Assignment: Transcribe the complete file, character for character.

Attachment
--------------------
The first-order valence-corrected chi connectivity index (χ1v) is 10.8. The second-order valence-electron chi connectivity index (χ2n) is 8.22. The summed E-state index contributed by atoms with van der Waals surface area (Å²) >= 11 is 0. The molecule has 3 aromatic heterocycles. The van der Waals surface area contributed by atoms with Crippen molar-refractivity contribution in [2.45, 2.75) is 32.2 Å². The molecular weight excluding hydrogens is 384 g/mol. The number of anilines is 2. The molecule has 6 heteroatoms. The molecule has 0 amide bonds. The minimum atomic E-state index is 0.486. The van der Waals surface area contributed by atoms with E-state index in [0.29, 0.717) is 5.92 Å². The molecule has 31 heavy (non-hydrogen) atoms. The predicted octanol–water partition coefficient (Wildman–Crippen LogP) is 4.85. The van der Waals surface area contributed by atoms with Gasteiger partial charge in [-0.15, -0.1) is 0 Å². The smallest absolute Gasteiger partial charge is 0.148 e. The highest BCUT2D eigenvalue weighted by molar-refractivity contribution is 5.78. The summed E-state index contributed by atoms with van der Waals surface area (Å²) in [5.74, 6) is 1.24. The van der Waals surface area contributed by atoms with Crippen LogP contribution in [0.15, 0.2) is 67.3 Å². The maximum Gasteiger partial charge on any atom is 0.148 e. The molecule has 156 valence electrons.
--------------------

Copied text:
The first-order valence-corrected chi connectivity index (χ1v) is 10.8. The second-order valence-electron chi connectivity index (χ2n) is 8.22. The summed E-state index contributed by atoms with van der Waals surface area (Å²) >= 11 is 0. The molecule has 3 aromatic heterocycles. The van der Waals surface area contributed by atoms with Crippen molar-refractivity contribution in [2.45, 2.75) is 32.2 Å². The molecular weight excluding hydrogens is 384 g/mol. The number of anilines is 2. The molecule has 6 heteroatoms. The molecule has 0 amide bonds. The minimum atomic E-state index is 0.486. The van der Waals surface area contributed by atoms with E-state index in [0.29, 0.717) is 5.92 Å². The molecule has 31 heavy (non-hydrogen) atoms. The predicted octanol–water partition coefficient (Wildman–Crippen LogP) is 4.85. The van der Waals surface area contributed by atoms with Gasteiger partial charge in [-0.15, -0.1) is 0 Å². The smallest absolute Gasteiger partial charge is 0.148 e. The highest BCUT2D eigenvalue weighted by molar-refractivity contribution is 5.78. The summed E-state index contributed by atoms with van der Waals surface area (Å²) in [5.74, 6) is 1.24. The van der Waals surface area contributed by atoms with Crippen LogP contribution in [0.15, 0.2) is 67.3 Å². The maximum Gasteiger partial charge on any atom is 0.148 e. The molecule has 156 valence electrons.